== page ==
NEW TESTAMENT CONTEXTUAL COMMENTARY
Dr. Robert R. Seyda
EPISTLE TO THE ROMANS
CHAPTER THIRTEEN (Lesson X)
Albert Barnes gives a number of reasons why Christians should do what Paul says here. Since part of our duty as good citizens is not to do what the law tells us not to do. And because it is part of the Law which teaches us to love our neighbor, and to “do them no harm or injury,”1 that does not make it an option but a duty. The interpretation of this command is to be taken with this limitation, that we should never feel compelled to pay back our neighbor for doing something wrong that would harm or injure them. This rule, together with the other principles of Christianity, would certainly go a long way in solving many of today’s problems in society.
Some of the reasons Barnes mentions are: (1) It would teach people not to take on more than they could financially handle, and this would commonly prevent the necessity of going into debt. (2) It would make them frugal, economical, and humble in their views and manner of living. (3) It would teach them to raise their families with habits of not wanting more than they need. The Bible often teaches this.2 (4) Religion would produce a sober, disciplined view of the end of life, to enjoy the benefits of all that we’ve worked for. This would also eliminate the desire for expensive items and extravagances that often land people in debt.3 (5) Religion would control becoming involved in vices and unlawful desires which now prompt people to take on debts (6) It would make them honest in paying what they owe. It would make them conscientious, prompt, friends of truth, and disposed to keep their promises.4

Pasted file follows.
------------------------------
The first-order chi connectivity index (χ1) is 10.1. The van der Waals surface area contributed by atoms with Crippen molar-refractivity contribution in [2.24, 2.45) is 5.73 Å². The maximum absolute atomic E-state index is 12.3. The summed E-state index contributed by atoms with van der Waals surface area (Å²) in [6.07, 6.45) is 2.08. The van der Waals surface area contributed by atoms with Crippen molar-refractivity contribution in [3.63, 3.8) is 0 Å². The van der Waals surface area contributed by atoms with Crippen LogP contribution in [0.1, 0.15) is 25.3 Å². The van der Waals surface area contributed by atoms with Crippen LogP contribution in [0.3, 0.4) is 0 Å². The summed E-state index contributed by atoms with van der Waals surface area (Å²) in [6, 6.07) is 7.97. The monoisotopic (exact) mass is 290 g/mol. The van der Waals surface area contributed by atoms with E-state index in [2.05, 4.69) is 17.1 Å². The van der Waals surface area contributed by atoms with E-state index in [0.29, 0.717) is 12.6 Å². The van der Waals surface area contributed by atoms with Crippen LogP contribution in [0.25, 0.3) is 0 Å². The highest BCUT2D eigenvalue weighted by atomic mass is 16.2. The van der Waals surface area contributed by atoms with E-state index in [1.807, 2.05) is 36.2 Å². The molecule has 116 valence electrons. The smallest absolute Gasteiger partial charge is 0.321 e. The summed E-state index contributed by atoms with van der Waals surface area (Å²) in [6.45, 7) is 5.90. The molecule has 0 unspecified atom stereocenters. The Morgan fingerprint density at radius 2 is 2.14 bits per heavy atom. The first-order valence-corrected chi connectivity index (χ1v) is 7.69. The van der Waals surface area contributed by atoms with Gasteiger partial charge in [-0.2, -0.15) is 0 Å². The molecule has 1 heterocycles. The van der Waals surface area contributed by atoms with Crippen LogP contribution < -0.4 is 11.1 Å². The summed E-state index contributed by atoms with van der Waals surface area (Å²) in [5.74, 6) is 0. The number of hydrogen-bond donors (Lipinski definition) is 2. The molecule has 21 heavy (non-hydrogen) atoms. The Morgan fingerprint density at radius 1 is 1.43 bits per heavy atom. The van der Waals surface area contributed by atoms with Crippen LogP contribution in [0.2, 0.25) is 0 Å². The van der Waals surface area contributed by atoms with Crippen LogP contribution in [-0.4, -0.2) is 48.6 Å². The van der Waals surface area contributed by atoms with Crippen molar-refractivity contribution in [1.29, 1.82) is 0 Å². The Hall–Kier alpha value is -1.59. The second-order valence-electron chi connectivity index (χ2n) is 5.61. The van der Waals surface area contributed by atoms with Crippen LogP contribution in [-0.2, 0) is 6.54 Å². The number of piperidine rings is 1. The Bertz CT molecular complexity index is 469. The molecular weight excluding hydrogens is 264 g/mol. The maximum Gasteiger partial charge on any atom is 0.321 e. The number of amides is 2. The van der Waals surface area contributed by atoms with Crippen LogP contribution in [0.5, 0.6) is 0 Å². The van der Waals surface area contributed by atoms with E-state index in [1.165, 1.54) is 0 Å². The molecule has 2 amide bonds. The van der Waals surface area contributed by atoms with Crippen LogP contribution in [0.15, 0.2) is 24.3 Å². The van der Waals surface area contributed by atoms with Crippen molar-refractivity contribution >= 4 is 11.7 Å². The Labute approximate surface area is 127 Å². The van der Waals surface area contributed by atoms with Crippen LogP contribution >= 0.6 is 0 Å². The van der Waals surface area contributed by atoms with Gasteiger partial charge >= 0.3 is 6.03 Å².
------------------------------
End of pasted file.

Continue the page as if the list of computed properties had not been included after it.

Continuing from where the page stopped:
Frédéric Godet concurs that believers should never go into debt over their heads. The only debt that believers are allowed to let accumulate is the debt of love they owe to God and their fellowman. In fact, being kind and loving is endless, and the more active love is the more things it finds to love. This debt the believer carries with them throughout their lifetime. But they are to avoid becoming indebted for things in this world they are unable to pay. However, when it comes to the debt of love, that is not our choice, that is the Law of Love. And by continuing to find a way to take on more debt of love, the more our obligation will grant us the joy of paying what we owe. And as Jesus and Paul are telling us, by doing so, all the laws, not just the Law of Love, are fully complied with.5 I’m sure if Godet were alive today he would agree that items such as a home and car are beyond what most people have saved up, so taking out a loan would be permissible.